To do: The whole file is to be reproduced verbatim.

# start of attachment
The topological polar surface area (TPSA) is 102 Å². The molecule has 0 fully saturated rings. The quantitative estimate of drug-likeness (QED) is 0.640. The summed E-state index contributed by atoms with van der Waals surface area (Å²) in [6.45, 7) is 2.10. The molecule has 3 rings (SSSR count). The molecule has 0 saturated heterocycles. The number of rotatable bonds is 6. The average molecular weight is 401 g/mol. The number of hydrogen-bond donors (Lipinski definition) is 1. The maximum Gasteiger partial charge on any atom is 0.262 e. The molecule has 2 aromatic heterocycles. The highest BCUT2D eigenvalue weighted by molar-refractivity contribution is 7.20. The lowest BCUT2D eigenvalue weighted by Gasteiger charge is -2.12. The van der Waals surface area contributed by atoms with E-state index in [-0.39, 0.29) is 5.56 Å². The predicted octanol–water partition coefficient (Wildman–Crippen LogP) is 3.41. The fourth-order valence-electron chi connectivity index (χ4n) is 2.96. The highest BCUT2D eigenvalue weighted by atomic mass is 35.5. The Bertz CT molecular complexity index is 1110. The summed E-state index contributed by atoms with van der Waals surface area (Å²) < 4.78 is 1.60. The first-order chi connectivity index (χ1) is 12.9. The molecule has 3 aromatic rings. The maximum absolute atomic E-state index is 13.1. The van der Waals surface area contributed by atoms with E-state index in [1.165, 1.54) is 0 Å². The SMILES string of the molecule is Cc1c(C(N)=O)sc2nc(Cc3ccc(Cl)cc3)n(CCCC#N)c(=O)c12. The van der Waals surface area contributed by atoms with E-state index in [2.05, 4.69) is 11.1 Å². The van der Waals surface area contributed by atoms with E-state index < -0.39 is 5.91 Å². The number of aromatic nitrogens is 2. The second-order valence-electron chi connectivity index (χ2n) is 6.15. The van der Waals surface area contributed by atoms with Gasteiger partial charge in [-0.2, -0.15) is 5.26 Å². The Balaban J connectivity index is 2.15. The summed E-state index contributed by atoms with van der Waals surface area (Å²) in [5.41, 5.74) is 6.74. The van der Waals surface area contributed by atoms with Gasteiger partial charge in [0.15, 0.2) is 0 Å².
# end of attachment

The topological polar surface area (TPSA) is 102 Å². The molecule has 0 fully saturated rings. The quantitative estimate of drug-likeness (QED) is 0.640. The summed E-state index contributed by atoms with van der Waals surface area (Å²) in [6.45, 7) is 2.10. The molecule has 3 rings (SSSR count). The molecule has 0 saturated heterocycles. The number of rotatable bonds is 6. The average molecular weight is 401 g/mol. The number of hydrogen-bond donors (Lipinski definition) is 1. The maximum Gasteiger partial charge on any atom is 0.262 e. The molecule has 2 aromatic heterocycles. The highest BCUT2D eigenvalue weighted by molar-refractivity contribution is 7.20. The lowest BCUT2D eigenvalue weighted by Gasteiger charge is -2.12. The van der Waals surface area contributed by atoms with E-state index in [-0.39, 0.29) is 5.56 Å². The predicted octanol–water partition coefficient (Wildman–Crippen LogP) is 3.41. The fourth-order valence-electron chi connectivity index (χ4n) is 2.96. The highest BCUT2D eigenvalue weighted by atomic mass is 35.5. The Bertz CT molecular complexity index is 1110. The summed E-state index contributed by atoms with van der Waals surface area (Å²) < 4.78 is 1.60. The first-order chi connectivity index (χ1) is 12.9. The molecule has 3 aromatic rings. The maximum absolute atomic E-state index is 13.1. The van der Waals surface area contributed by atoms with E-state index in [1.165, 1.54) is 0 Å². The SMILES string of the molecule is Cc1c(C(N)=O)sc2nc(Cc3ccc(Cl)cc3)n(CCCC#N)c(=O)c12. The van der Waals surface area contributed by atoms with E-state index in [2.05, 4.69) is 11.1 Å². The van der Waals surface area contributed by atoms with E-state index < -0.39 is 5.91 Å². The number of aromatic nitrogens is 2. The second-order valence-electron chi connectivity index (χ2n) is 6.15. The van der Waals surface area contributed by atoms with Gasteiger partial charge in [-0.2, -0.15) is 5.26 Å². The Balaban J connectivity index is 2.15. The summed E-state index contributed by atoms with van der Waals surface area (Å²) in [5.41, 5.74) is 6.74. The van der Waals surface area contributed by atoms with Gasteiger partial charge in [0.15, 0.2) is 0 Å².